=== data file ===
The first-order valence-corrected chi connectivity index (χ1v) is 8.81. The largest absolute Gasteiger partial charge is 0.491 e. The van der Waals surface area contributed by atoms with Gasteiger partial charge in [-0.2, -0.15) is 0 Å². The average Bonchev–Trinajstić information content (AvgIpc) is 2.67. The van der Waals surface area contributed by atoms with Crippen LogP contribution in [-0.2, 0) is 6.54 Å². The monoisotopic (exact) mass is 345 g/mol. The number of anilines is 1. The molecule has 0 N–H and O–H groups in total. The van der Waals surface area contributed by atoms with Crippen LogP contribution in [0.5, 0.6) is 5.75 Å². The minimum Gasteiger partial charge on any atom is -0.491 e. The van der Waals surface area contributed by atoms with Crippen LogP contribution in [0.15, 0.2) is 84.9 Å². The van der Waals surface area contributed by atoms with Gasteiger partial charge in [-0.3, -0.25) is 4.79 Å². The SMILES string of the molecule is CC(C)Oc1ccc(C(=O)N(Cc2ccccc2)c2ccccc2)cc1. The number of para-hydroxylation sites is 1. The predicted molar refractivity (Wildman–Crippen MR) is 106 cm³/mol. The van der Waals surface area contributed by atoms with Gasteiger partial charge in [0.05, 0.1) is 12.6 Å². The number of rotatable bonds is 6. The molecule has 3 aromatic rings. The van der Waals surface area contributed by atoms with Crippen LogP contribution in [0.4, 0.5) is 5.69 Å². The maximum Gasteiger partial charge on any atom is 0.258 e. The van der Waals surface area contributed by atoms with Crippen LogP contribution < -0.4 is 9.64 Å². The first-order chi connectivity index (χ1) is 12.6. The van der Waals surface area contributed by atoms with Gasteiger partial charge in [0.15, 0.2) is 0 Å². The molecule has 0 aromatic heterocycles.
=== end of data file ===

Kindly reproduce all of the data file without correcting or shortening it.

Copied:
The first-order valence-corrected chi connectivity index (χ1v) is 8.81. The largest absolute Gasteiger partial charge is 0.491 e. The van der Waals surface area contributed by atoms with Gasteiger partial charge in [-0.2, -0.15) is 0 Å². The average Bonchev–Trinajstić information content (AvgIpc) is 2.67. The van der Waals surface area contributed by atoms with Crippen LogP contribution in [-0.2, 0) is 6.54 Å². The monoisotopic (exact) mass is 345 g/mol. The number of anilines is 1. The molecule has 0 N–H and O–H groups in total. The van der Waals surface area contributed by atoms with Crippen LogP contribution in [0.5, 0.6) is 5.75 Å². The minimum Gasteiger partial charge on any atom is -0.491 e. The van der Waals surface area contributed by atoms with Crippen LogP contribution in [0.15, 0.2) is 84.9 Å². The van der Waals surface area contributed by atoms with Gasteiger partial charge in [-0.3, -0.25) is 4.79 Å². The SMILES string of the molecule is CC(C)Oc1ccc(C(=O)N(Cc2ccccc2)c2ccccc2)cc1. The number of para-hydroxylation sites is 1. The predicted molar refractivity (Wildman–Crippen MR) is 106 cm³/mol. The van der Waals surface area contributed by atoms with Gasteiger partial charge in [0.05, 0.1) is 12.6 Å². The number of rotatable bonds is 6. The molecule has 3 aromatic rings. The van der Waals surface area contributed by atoms with Crippen LogP contribution in [0.4, 0.5) is 5.69 Å². The maximum Gasteiger partial charge on any atom is 0.258 e. The van der Waals surface area contributed by atoms with Crippen LogP contribution < -0.4 is 9.64 Å². The first-order chi connectivity index (χ1) is 12.6. The van der Waals surface area contributed by atoms with Gasteiger partial charge in [0.15, 0.2) is 0 Å². The molecule has 0 aromatic heterocycles.